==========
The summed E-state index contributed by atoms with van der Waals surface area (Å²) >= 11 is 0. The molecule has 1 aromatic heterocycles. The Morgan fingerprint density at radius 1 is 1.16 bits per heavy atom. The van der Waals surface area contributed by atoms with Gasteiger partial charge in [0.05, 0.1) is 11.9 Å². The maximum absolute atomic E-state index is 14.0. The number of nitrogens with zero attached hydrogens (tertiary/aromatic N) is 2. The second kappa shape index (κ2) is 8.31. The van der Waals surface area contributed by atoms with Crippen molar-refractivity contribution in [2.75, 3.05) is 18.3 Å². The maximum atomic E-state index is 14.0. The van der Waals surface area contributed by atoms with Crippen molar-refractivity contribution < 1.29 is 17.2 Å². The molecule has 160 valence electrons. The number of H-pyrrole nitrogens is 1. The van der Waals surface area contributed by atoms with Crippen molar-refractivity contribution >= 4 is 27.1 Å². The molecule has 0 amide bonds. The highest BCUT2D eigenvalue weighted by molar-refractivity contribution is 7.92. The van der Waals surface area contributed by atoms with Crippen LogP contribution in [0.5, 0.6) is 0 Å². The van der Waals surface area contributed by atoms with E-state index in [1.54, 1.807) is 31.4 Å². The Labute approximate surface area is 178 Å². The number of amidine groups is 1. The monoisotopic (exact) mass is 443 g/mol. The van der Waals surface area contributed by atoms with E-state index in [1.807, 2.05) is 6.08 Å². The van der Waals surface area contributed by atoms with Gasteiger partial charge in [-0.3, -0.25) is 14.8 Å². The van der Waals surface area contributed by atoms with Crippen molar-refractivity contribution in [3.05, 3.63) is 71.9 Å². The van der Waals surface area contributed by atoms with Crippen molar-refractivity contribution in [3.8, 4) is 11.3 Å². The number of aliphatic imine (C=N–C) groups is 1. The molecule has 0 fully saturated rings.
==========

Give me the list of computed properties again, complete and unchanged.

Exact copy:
The summed E-state index contributed by atoms with van der Waals surface area (Å²) >= 11 is 0. The molecule has 1 aromatic heterocycles. The Morgan fingerprint density at radius 1 is 1.16 bits per heavy atom. The van der Waals surface area contributed by atoms with Gasteiger partial charge in [0.05, 0.1) is 11.9 Å². The maximum absolute atomic E-state index is 14.0. The number of nitrogens with zero attached hydrogens (tertiary/aromatic N) is 2. The second kappa shape index (κ2) is 8.31. The van der Waals surface area contributed by atoms with Crippen molar-refractivity contribution in [2.75, 3.05) is 18.3 Å². The maximum atomic E-state index is 14.0. The van der Waals surface area contributed by atoms with Crippen molar-refractivity contribution < 1.29 is 17.2 Å². The molecule has 160 valence electrons. The number of H-pyrrole nitrogens is 1. The van der Waals surface area contributed by atoms with Crippen molar-refractivity contribution >= 4 is 27.1 Å². The molecule has 0 amide bonds. The highest BCUT2D eigenvalue weighted by molar-refractivity contribution is 7.92. The van der Waals surface area contributed by atoms with Crippen LogP contribution in [0.5, 0.6) is 0 Å². The van der Waals surface area contributed by atoms with E-state index in [1.54, 1.807) is 31.4 Å². The Labute approximate surface area is 178 Å². The number of amidine groups is 1. The monoisotopic (exact) mass is 443 g/mol. The van der Waals surface area contributed by atoms with E-state index in [1.807, 2.05) is 6.08 Å². The van der Waals surface area contributed by atoms with Gasteiger partial charge in [-0.3, -0.25) is 14.8 Å². The van der Waals surface area contributed by atoms with Crippen molar-refractivity contribution in [3.05, 3.63) is 71.9 Å². The van der Waals surface area contributed by atoms with Crippen molar-refractivity contribution in [3.8, 4) is 11.3 Å². The number of aliphatic imine (C=N–C) groups is 1. The molecule has 0 fully saturated rings.